Brown's remarks were particulary resonant for a class that represents one of the most diverse groups of students to arrive at Northwestern.
The first members of the Class of 2027 to walk under the arch on Tuesday were PA Group One, which is made up of the following students from the Northwestern School of Education and Social Policy:
- Tok Lin Yeo - Singapore
- Serena Bentum-Siripi - Wadsworth, Illinois
- Lyric Benford - Palos Hills, Illinois
- Henry Wolfe - Baltimore Maryland
- Giselle Lebron - Chicago, Illinois
- Ambrose Chen - Hong Kong, China
- Annie Fingersh - Prairie Village, Kansas
- Henry Vrtis - Northfield, Minnesota
As these eight students enjoyed Lunch on the Lakefill, Student Affairs caught up with these eight students to learn a little more about them. In 2027, we’ll regroup with them to look back upon their time at Northwestern.
These interviews have been condensed and edited for clarity.
How would you describe your first 24 hours at Northwestern in one word?
Fingersh: Can I use you two words? Fun chaos.
Vrtis: Overwhelming but exciting.
What’s something about your hometown you don’t know unless you’re from there?
Yeo: I think something many people don’t know about Singapore is that we’re a very multi-racial community. Our official language is Malay, but we all speak English. We also have a service requirement, so I was in the military for two years before I came to Northwestern.
Wolfe: The way Baltimore is designed you can walk two blocks and the city will feel completely different. Also, the aquarium is the best in the country.
Chen: There’s this form of public transportation in Hong Kong called the mini-bus. It’s basically a form of public transportation that drives you around the city, and the drivers are super rude and curse every time they see somebody crossing the road.
Vrtis: We have this festival every year called "Defeat of Jesse James Days" that commemorates the defeat of the James-Younger gang, which was a gang that robbed banks that the town of Northfield defeated in 1876. I could give a whole history lesson right now, but they were a gang from the South that was becoming so recognized that they came up to Minnesota and started robbing banks.
When you’re a senior graduating from Northwestern, what’s something about yourself that you hope hasn’t changed?
Benford: An excitement for the future. Right now, I’m very open to meeting new people and I’m excited about what I’m going to study. I’m still unsure about a lot of things, but I’m hoping I can carry that spirit of excitement and openness with me through graduation.
Lebron: I want to take advantage of all the groups Northwestern has that can offer support. I know it can be hard to find that motivation sometimes, but I want to make sure that I persevere.
Bentum-Siripi: I want to maintain and keep expanding my social skills. Just being open and kind, always.
Chen: My sleep schedule. Right now, I don’t have any classes, and I have a really good sleep schedule, but I’m not sure that still stay the same after four years.
Fingersh: I would love to join a lot of clubs and figure out what I'm passionate about. Not really sure at the moment but I want to explore everything Northwestern has to offer.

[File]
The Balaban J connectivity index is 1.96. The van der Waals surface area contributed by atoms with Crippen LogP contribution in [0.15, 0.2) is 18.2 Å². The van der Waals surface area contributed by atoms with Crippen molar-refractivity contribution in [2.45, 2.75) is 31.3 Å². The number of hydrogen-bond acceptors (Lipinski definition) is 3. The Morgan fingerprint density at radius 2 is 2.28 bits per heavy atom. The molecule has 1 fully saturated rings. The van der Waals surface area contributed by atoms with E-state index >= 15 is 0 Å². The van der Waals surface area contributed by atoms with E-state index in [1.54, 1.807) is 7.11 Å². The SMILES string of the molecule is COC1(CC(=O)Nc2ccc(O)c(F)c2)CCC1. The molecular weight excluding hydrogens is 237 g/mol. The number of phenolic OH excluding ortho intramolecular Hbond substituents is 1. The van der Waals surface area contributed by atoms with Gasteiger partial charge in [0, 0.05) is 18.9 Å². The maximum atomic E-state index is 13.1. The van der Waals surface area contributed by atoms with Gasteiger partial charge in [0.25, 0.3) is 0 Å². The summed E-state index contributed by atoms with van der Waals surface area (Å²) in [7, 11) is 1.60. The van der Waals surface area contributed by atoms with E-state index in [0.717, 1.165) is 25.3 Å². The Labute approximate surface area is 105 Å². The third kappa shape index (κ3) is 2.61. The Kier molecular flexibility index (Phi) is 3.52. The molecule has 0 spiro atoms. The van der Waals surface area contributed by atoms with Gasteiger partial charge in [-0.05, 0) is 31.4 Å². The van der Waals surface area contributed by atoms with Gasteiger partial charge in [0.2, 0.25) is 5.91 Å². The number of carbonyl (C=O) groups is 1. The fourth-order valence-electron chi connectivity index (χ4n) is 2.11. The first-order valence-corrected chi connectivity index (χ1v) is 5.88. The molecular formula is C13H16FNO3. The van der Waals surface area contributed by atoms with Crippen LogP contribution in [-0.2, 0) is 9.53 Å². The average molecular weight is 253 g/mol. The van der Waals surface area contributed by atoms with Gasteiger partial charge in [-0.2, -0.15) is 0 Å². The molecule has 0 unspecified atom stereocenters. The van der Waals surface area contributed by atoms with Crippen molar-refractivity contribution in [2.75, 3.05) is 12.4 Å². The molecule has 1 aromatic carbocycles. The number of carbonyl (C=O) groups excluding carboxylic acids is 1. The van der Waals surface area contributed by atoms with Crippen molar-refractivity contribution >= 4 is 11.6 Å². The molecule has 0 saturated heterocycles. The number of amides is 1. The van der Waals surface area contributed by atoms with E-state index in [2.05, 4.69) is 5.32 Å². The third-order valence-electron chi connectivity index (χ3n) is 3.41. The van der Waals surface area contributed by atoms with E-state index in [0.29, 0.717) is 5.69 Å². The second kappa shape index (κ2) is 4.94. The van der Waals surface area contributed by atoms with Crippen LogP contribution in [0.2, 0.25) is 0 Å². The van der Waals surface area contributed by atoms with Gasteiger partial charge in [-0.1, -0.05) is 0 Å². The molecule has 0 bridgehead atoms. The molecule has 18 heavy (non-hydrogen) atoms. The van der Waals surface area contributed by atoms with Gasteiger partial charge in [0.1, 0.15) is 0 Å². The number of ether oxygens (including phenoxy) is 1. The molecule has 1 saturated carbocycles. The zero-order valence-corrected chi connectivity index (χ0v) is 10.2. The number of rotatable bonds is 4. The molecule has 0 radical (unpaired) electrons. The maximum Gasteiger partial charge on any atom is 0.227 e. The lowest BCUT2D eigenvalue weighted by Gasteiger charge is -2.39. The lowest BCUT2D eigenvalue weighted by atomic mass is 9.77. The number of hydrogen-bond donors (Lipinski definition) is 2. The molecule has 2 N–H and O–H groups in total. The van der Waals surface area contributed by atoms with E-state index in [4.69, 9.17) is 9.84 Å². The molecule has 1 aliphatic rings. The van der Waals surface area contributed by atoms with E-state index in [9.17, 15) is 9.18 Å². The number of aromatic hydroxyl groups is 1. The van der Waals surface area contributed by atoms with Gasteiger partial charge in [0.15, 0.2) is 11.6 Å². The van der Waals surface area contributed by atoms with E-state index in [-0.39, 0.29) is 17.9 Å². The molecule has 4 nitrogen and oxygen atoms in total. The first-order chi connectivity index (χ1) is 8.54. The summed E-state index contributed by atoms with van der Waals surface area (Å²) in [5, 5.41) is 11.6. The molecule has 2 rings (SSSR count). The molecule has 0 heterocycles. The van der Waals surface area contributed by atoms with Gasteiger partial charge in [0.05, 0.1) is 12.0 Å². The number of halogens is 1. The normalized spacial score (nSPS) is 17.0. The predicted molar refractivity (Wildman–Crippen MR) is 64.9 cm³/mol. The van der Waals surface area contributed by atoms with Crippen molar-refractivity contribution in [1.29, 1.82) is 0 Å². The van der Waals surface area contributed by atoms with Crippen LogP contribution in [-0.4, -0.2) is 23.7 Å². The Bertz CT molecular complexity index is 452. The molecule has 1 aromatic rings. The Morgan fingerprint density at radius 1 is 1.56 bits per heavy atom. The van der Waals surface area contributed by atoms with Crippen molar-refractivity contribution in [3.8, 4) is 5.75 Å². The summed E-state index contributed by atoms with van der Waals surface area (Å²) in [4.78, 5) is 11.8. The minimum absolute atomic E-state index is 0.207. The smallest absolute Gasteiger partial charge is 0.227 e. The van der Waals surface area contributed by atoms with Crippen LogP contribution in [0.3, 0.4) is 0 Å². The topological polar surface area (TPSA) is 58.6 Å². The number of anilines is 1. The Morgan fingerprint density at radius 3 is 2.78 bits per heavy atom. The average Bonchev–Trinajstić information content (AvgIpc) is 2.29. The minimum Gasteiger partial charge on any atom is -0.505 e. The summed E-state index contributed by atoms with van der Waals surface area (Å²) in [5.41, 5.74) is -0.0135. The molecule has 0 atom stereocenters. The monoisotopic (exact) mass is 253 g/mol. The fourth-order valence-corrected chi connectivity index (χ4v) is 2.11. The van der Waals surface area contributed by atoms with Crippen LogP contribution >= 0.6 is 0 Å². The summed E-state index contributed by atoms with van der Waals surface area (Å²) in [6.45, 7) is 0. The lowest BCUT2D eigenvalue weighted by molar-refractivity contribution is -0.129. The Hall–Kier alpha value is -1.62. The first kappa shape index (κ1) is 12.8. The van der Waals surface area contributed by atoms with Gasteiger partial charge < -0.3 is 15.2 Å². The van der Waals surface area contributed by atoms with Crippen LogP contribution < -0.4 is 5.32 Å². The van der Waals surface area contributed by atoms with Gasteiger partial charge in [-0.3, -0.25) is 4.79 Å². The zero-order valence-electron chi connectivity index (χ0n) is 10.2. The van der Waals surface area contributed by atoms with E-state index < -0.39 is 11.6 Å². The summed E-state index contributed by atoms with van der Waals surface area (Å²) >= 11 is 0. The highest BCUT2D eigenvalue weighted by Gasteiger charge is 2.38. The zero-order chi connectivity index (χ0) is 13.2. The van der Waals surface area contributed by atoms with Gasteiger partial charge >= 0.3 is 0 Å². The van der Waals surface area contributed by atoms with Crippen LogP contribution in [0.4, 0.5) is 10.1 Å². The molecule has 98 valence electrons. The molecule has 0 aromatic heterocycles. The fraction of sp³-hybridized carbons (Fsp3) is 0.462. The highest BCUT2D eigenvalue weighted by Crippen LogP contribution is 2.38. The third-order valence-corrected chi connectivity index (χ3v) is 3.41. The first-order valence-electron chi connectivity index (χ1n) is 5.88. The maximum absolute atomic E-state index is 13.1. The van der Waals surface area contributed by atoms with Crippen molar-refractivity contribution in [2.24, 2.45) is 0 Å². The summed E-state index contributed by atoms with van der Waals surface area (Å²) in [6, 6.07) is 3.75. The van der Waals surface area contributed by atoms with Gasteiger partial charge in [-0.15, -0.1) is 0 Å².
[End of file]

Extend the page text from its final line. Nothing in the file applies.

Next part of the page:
What's your most-listened to song on Spotify right now?
Wolfe: "Topanga" by Trippie Redd. I feel like I don't even listen to it that much, but it's a song I don't skip when it comes on.
Vrtis: It's definitely something by Taylor Swift.
Yeo: "XO Tour Llif3" by Lil Uzi Vert.
Chen: There's a jazz fusion band called Casiopea that I really like.
Bentum-Siripi: "All The Way Live" by Future, Metro Boomin and Lil Uzi Vert. It's from the new Spider-Man movie.
Lebron: "Peace of Mind" by Lauryn Hill.
Benford: "Hours in Silence" by Drake and 21 Savage.
Fingersh: Obviously, it's something from Taylor Swift - "Evermore."
View more highlights from March Through the Arch Below.
September 11, 2023
Northwestern first-year and transfer students wrapped up day one in Evanston with First Night, a campus tradition that brings carnival games, food trucks, roller blading and a silent disco to Northwestern after students move into their campus residences. Rainy weather couldn't slow down the newest Wildcats as they trekked across campus to explore everything First Night had to offer.
September 11, 2023
With Taylor Swift's "Hits Different" pumping through the speakers at the registration table, Northwestern's Class of 2027 and transfer students begin a new era on the Evanston campus this week.
Northwestern first-year student Ivan Vergara was lined up with his parents outside Sargent Hall as he prepared to make the move from Bethesda, Maryland to his new campus residence.
Vergara said he was excited to take advantage of everything Northwestern had to offer.
"I'm looking forward to meeting some really motivated people," he said. "Today has been less stressful than I expected and everyone at Move-in really helped a lot."
Northwestern Peer Advisors are on hand to help first-year students and transfers throughout every step of Wildcat Welcome.
Helena Ramos said joining the PA community and helping guide students through their first steps at Northwestern helped her further develop a sense of community in Evanston.
"When you come here, you might feel a little lost at first, but trust the process," Ramos said. "Take some time to say a meaningful goodbye to your family members because you won't have that chance again, and just trust that everyone is here is help make this a positive experience."
PA Nora Bouftas urged students to go easy on themselves as they navigate Wildcat Welcome.
"You might not find your community that first week but just try and meet as many new people as you can," she said.